How does Soap Clean Dirt and Oil?

It would appear that soap is a magic substance that recognizes and respects our skins and precious possessions while devouring everything else under the sun like a vulture leaving only bones behind.

But no such magic substance exists. Instead, the answer has to do with the natures of oil and water. Simplistic as it may sound, everything that we call dirt, more politely, “foreign substance”, is either oily or is stuck to us with oil. And soap is a uniquely good oil remover.

Before we can figure out how to remove dirt, we must look at how we get dirty in the first place.

A microscopic speck of dirt, meaning anything we don’t want attached to us, can be stuck on in one of two ways: either it is mechanically trapped in a microscopic crevice or else it is moist, and the moisture makes it adhere. An example of the former is the kind of dirty you get on a dusty road; an example of the latter is the kind you get on a muddy one. In either case, a good hosing down with plain water, encouraged perhaps by a little rubbing, will do a reasonable job of removing the foreign substances. Soap isn’t really necessary.

But what if the dirt particles have a slightly oily coating instead of a watery one? They will stick to your skin just as the wet mud did. In fact, the dirt doesn’t even have to bring along its own oily coating. There is often enough oil on our skins to make dirt particles stick. Unlike the mud, however, this dirt is going to stay stuck, because oil doesn’t evaporate and dry up as water does. Nor will a spray of plain water dislodge it, because water won’t have anything to do with oil; it will simply roll off the dirt as it would off a duck’s back, which, as you know, is covered with oily feathers.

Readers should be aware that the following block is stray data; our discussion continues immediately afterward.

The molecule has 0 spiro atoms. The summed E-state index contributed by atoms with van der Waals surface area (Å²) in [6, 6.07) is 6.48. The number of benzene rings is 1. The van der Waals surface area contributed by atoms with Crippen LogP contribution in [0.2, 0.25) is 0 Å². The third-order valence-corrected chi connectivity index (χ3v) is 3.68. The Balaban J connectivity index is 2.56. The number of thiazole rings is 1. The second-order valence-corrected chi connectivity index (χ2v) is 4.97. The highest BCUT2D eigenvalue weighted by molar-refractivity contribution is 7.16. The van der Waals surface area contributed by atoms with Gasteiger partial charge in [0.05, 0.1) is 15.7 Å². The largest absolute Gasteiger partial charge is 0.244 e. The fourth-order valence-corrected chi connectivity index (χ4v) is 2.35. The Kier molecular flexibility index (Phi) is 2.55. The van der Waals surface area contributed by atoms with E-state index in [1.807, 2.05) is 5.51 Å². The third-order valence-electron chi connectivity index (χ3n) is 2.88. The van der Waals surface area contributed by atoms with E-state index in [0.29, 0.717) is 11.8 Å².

It seems, then, that the only thing we can do to unstick oil-adhering dirt is to seek and destroy the sticky oil itself. The dirt will then be able to fall off or be swept away by a liquid.

Well then, let’s fill the old bathtub with alcohol, kerosene, or gasoline; they’re all good solvents for oil, aren’t they? That’s what dry cleaners do to our dirty clothes: They tumble them around in a barrel full of a solvent such as perchlorethylene, or perc for short, an organic solvent that is a phenomenal dissolver of oil. They call the process “dry” cleaning in spite of the fact that it involves sloshing things around in a very wet liquid. The thinking seems to be that if it isn’t water, it isn’t wet. Wrong, of course.

Unfortunately, perc in the bathtub would kill you even faster than the alcohol, kerosene, or gasoline would, so we can forget about bathing in solvents. But there is one substance that is just as good, and it’s not very toxic (mouths have reportedly been washed out with it): soap. Soap doesn’t actually dissolve oil. It accomplishes the astounding feat of enticing the oil into the water, so that the oil and its captive specks of dirt can then be flushed away.

Soap molecules are long and stringy. For almost all of their length (the “tail”) they are exactly the same as oil molecules and therefore have an affinity for other oil molecules. But at one end (the “head”) they have a pair of electrically charged atoms that just love to associate with water molecules, and this head is what drags the whole soap molecule into the water, makes it dissolve. While swimming around in the water, if a gang of dissolved soap molecules encounters an oily particle of dirt, their oil-loving tails will latch onto the oil, while their water-loving heads are still firmly anchored in the water.

The result is that the oil is pulled into the water; its captive dirt particle is released from whatever it was stuck to and can be swept down the drain.